Life is a funny old duck.
As I sit in my second floor office tapping this out, I’m thinking about a tiny blonde girl that I went to kindergarten with 40 years ago.
She was a quiet girl with light hair and a fondness for dresses and white one-piece leotards that were the fashion at the time.
On the first day of school, I got sick all over my teacher at the end of the day. She wasn’t feeling well either but at least she didn’t cause any extra laundry.
The little blonde girl and I ended going to school together for kindergarten, Grade 1 and half of Grade 2. Later we would attend junior high together.
I saw her a time or two in our hometown after we went to different high schools but I have no clue when we crossed paths last.
But I remember the exact moment that I noticed her next. It was in September of 1990 at my cousin’s wedding.
The little girl that I had gone to kindergarten with had turned into a beautiful woman.
I tell you this odd little anecdote because I celebrated my 20th wedding anniversary with her last week.
We went out for a nice meal that night and then took our beloved white shepherd dog for a walk. It might be a little underwhelming by some standards but it was a chance to spend the time together that matters most to us.
But back to that wedding in 1990.
My cousin was marrying a friend of hers. After watching her walk across the other side of the room in a blue dress, I was besotted.
I went over to chat with her that evening and we hit it off immediately.
We went for supper a couple of weeks later — we were living in different cities at that time — and gradually got to know each other through long phone calls.
I’m not a smooth operator who lacks a conscience; she’ll tell you about us first holding hands during a visit to the Winnipeg Zoo some weeks later. It happened just after a monkey did his business and then laughed happily about it in his cage.
It broke any tension that remained.
I was thinking about our big day in 1992 recently because we’ve been to a couple of weddings in the last few weeks.
One was for the flower girl at our wedding, the daughter of my wife’s cousin. That tiny, quiet girl is now a beautiful young woman who has married an absolute prince of a young man.
The second wedding was neat because I was there the night they met through the triathlon club in Brandon. I’ve known her since she was a young teenager and think the world of her.
Her husband is also a friend, and it’s always lovely when your friends find their way to each other.
At both weddings, I took the time to revisit some of the recollections from my own big day. For someone who doesn’t have a great memory, a surprising amount of the day retains that instant recall, like a movie I just watched.
Most of those memories will remain my private playground but I will share a couple of impressions.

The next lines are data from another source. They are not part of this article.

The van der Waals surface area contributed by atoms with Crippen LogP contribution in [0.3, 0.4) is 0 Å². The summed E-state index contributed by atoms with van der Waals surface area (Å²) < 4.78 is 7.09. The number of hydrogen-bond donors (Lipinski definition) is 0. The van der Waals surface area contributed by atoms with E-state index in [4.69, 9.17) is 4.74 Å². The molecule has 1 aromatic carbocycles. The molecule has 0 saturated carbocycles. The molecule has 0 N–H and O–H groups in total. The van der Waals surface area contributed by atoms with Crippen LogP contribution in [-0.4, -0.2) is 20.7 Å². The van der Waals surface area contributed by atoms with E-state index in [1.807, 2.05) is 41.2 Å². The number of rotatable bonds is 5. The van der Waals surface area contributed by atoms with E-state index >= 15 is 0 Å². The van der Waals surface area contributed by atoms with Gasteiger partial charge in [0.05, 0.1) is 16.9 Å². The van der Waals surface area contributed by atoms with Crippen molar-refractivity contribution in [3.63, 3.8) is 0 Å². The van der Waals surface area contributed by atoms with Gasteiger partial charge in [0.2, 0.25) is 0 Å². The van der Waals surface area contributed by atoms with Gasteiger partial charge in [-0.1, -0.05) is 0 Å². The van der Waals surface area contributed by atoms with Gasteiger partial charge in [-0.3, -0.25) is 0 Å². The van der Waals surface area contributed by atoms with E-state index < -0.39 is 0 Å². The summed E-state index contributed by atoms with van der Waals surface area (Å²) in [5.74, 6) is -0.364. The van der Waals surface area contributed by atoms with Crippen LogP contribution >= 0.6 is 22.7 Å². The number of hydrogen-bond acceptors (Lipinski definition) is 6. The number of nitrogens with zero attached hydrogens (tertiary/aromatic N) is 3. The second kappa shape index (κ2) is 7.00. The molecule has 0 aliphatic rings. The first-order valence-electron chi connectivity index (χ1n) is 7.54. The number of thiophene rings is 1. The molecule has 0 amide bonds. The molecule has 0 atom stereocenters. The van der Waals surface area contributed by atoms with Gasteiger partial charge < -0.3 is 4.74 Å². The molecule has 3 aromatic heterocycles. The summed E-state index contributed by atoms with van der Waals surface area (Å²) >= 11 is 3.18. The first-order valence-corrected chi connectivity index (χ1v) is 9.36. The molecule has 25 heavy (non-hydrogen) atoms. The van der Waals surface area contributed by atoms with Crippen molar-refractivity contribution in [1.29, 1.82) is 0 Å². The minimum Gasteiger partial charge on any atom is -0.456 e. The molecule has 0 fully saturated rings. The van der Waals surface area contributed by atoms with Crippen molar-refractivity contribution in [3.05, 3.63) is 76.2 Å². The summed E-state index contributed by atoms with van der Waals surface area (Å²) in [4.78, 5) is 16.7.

It was a hot, muggy July day that followed an amazing thunderstorm the night before.
I gasped at the altar when I saw my best girl walking down the aisle in her white dress.
And it all went by far too fast. For all of the planning and worrying for a year, it felt like I didn’t have nearly enough to spend with each of the people who had taken time out of their lives to share the day with us.
When I look at the pictures now, I’m struck by how much younger I appear and how little my wife has changed.
I’ve learned a lot since that day.
I have one piece of advice for young people. If anyone tells you that every day of their marriage has been bliss, don’t let them look after your wallet. They clearly can’t be trusted.
Marriage inevitably has its ups and downs, its good days and its bad.
Ultimately, if you made a decent choice in partner, it comes down to whether you’re willing to do the work to stay married.
It’s not for everybody but I can’t imagine the alternative.
Our chance meeting has fairy tale elements to it but marriage is a real life commitment.
We’re a prime example of how opposites attract and find a way to thrive.
In public, she’s the quiet one who has a gift for reading people. I’m the one too busy chatting to catch all of the unspoken subtext in the room.
I’m the athlete and she prefers not to perspire in public. She’s the clean one while I’m only neat. (Trust me, there’s a big difference.)
Despite those contrasts, we share an odd sense of humour. Nobody can crack me up like she can, perhaps because of our shared history. Like all couples, we have our own vocabulary that wouldn’t make much sense to outsiders if they heard it.
When something happens in my life, it’s her that I’m eager to tell first. In 22 years, there have been many great moments and some very sad ones.
We’ve attended as many funerals as weddings and perhaps some of the glue that holds us together has been mixed in the best and worst that life had presented us over two decades.
She’ll continue to make me crazy with her funny little habits and I’ll do the same with her.
But at the same time, she’ll be a big part of the prism that helps my life make sense to me.
From kindergarten to the monkey cage at Winnipeg Zoo to putting the ring on her finger, she’s now the major contributor to a lifetime of my memories.
And I love her for every one.